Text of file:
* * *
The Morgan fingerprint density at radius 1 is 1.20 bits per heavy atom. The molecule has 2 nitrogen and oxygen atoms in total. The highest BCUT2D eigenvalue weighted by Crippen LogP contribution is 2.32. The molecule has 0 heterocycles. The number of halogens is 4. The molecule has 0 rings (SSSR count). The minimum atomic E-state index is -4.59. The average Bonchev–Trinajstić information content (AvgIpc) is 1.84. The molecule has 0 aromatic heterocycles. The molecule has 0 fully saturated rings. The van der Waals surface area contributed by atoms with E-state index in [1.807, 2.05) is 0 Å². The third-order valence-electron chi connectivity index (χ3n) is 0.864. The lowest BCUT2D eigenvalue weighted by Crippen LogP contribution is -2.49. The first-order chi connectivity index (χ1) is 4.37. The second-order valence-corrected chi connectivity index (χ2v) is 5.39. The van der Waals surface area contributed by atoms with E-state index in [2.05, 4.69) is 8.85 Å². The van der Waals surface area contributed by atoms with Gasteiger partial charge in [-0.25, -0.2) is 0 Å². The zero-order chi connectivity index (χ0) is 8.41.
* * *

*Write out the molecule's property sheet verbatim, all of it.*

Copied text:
The Morgan fingerprint density at radius 1 is 1.20 bits per heavy atom. The molecule has 2 nitrogen and oxygen atoms in total. The highest BCUT2D eigenvalue weighted by Crippen LogP contribution is 2.32. The molecule has 0 heterocycles. The number of halogens is 4. The molecule has 0 rings (SSSR count). The minimum atomic E-state index is -4.59. The average Bonchev–Trinajstić information content (AvgIpc) is 1.84. The molecule has 0 aromatic heterocycles. The molecule has 0 fully saturated rings. The van der Waals surface area contributed by atoms with E-state index in [1.807, 2.05) is 0 Å². The third-order valence-electron chi connectivity index (χ3n) is 0.864. The lowest BCUT2D eigenvalue weighted by Crippen LogP contribution is -2.49. The first-order chi connectivity index (χ1) is 4.37. The second-order valence-corrected chi connectivity index (χ2v) is 5.39. The van der Waals surface area contributed by atoms with E-state index in [2.05, 4.69) is 8.85 Å². The van der Waals surface area contributed by atoms with Gasteiger partial charge in [-0.25, -0.2) is 0 Å². The zero-order chi connectivity index (χ0) is 8.41.